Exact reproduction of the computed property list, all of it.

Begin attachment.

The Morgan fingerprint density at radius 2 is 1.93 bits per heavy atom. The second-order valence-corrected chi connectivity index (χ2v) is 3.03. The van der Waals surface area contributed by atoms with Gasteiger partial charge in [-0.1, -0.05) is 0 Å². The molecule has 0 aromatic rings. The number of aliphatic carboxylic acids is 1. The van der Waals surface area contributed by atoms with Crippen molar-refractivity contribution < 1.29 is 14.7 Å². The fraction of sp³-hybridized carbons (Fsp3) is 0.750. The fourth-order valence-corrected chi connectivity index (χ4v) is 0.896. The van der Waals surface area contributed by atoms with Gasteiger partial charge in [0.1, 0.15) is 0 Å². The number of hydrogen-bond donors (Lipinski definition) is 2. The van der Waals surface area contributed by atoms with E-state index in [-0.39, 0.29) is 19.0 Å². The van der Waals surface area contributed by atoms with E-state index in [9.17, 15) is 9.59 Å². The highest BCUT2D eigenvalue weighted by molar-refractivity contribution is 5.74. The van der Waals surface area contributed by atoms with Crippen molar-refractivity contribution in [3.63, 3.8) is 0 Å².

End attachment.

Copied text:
The Morgan fingerprint density at radius 2 is 1.93 bits per heavy atom. The second-order valence-corrected chi connectivity index (χ2v) is 3.03. The van der Waals surface area contributed by atoms with Gasteiger partial charge in [-0.1, -0.05) is 0 Å². The molecule has 0 aromatic rings. The number of aliphatic carboxylic acids is 1. The van der Waals surface area contributed by atoms with Crippen molar-refractivity contribution < 1.29 is 14.7 Å². The fraction of sp³-hybridized carbons (Fsp3) is 0.750. The fourth-order valence-corrected chi connectivity index (χ4v) is 0.896. The van der Waals surface area contributed by atoms with Gasteiger partial charge in [0.1, 0.15) is 0 Å². The number of hydrogen-bond donors (Lipinski definition) is 2. The van der Waals surface area contributed by atoms with E-state index in [-0.39, 0.29) is 19.0 Å². The van der Waals surface area contributed by atoms with E-state index in [9.17, 15) is 9.59 Å². The highest BCUT2D eigenvalue weighted by molar-refractivity contribution is 5.74. The van der Waals surface area contributed by atoms with Crippen molar-refractivity contribution in [3.63, 3.8) is 0 Å².